Reflections from the GA’s opening plenary

This year, the American Jewish Press Association (AJPA) is holding its annual conference at the Jewish Federations of North America’s (JFNA) General Assembly. TIMAG0287his means that in addition to having the wonderful opportunity to meet and learn from colleagues at Jewish newspapers across the country, AJPA conference participants can also join thousands of leaders from around the world at the GA. This year’s GA’s conference theme is “The World is Our Backyard.”

Here are some reflections from National Harbor, Maryland.

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Supreme Court justices Stephen Breyer and Elena Kagan spoke at the JFNA GA’s opening plenary on Nov. 9.

The opening plenary highlighted the variety of people affected by federations — from volunteers to those aided by the federation’s work. Then, Nina Totenberg, National Public Radio’s legal affairs correspondent, interviewed two of the three Jewish Supreme Court justices, Stephen Breyer and Elena Kagan. Among other things, they discussed the relationship between all the justices — they all get along and nobody raises their voice in anger when they are discussing issues; the importance of there being three Jewish justices on the Supreme Court — it’s significant for a people who used to be oppressed; and they shared some personal stories, too.

Justice Breyer quoted the Jewish obligation “Justice, justice, you shall pursue” and noted that the “you” isn’t just referring to Supreme Court justices or judges, but “it’s referring to everyone.”

Next, spoken word artist Andrew Lusting presented his poem “I Am Jewish,” and Andrea Mitchell, NBC News Chief Foreign Affairs Correspondent and Chuck Todd, host of NBC’s “Meet the Press,” discussed the results of the recent election. They addressed the Democrats’ losses in races across the country — candidates should have focused on national issues like the economy and immigration rather than on local issues — and they noted a distrust of Iran and the poor state of the Obama and Netanyahu relationship that won’t be fixed anytime soon.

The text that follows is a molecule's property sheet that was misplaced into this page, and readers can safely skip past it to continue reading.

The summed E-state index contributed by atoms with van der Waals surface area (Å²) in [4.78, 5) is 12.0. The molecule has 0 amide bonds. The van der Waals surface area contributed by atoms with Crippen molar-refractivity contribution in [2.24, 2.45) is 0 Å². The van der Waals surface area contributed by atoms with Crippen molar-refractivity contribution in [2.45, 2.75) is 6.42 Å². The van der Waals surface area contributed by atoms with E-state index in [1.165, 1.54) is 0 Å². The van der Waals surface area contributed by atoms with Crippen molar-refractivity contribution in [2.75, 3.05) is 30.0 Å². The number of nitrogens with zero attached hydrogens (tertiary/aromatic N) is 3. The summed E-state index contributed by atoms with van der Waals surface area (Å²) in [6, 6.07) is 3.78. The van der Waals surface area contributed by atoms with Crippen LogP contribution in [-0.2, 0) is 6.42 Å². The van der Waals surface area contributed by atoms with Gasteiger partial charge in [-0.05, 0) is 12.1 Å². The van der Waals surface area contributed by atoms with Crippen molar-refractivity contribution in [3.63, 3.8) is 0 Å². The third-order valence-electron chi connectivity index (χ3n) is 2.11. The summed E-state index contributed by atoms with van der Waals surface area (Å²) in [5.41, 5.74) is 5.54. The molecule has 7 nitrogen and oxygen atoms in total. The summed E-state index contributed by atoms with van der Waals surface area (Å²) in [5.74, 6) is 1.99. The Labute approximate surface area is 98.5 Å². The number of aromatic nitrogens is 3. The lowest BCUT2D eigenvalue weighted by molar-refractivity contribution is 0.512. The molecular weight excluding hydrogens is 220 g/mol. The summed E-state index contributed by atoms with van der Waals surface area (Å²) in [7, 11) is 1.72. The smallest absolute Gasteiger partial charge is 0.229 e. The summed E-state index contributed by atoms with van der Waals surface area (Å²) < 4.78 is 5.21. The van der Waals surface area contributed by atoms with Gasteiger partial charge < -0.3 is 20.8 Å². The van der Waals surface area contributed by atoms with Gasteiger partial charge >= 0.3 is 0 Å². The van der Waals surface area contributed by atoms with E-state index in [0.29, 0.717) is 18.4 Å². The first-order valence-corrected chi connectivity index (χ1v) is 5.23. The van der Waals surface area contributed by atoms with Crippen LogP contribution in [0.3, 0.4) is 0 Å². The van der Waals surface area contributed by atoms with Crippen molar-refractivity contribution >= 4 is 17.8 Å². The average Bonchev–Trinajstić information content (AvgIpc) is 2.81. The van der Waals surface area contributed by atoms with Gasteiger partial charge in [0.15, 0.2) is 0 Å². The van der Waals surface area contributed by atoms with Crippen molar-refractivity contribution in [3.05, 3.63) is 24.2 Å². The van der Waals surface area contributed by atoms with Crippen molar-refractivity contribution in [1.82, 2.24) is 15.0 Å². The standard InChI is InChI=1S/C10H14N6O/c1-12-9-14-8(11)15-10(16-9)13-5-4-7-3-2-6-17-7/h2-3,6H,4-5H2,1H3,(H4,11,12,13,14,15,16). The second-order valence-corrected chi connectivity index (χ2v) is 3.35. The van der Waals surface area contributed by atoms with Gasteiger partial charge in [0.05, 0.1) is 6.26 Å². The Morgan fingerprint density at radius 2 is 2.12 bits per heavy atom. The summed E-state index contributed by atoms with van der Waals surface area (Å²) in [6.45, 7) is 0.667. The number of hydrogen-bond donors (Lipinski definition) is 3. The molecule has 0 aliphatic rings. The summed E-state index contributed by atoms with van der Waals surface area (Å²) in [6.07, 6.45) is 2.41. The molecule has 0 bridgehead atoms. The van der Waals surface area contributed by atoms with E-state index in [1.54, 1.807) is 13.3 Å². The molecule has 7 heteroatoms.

Rabbi Lord Jonathan Sacks — who was Britain’s chief rabbi from 1991 to 2013 — closed the plenary, noting that the world is exactly like his backyard — “a mess.”

“But there is no better place for putting that right than here,” he said.

He noted that the buzzword associated with the 21st century will be “globalization.” “For everyone else, that is the newest of the new, but for us, as Jews, it is the oldest of the old” because Jews have been scattered around the world for so long. “And yet they saw themselves — and they were seen by others — as one people, the world’s first, the world’s oldest global people and we still are.”

What made Jews a nation, despite the different languages and varied cultures?

There’s one simple answer, Rabbi Sacks said: “Kol yisrael arevim zeh bazeh — All Jews are responsible for one another.”  

It doesn’t matter if we disagree, he said. “What we need is not agreement, what we need is klal yisrael,” the feeling that we’re all connected to each other, that we’re all responsible for one another. “I don’t need you to agree with me, I need you to care about me.”

He also lauded the Internet as a “gift from heaven, courtesy of Sergey Brin (Google co-founder) and Mark Zuckerberg (Facebook)” that should be used to make connections between Jews across the world.

“We are living in an age in which instantaneous global communication was made for the Jewish people. It abolishes distances between us. It is made for a people which is tiny and yet scattered and distributed throughout the world. … Let’s use the Web to initiate a global Jewish conversation so that our arguments can bring us closer together instead of splitting us apart.”

He ended his speech with the directive, “Now, go out and change the Jewish world.”

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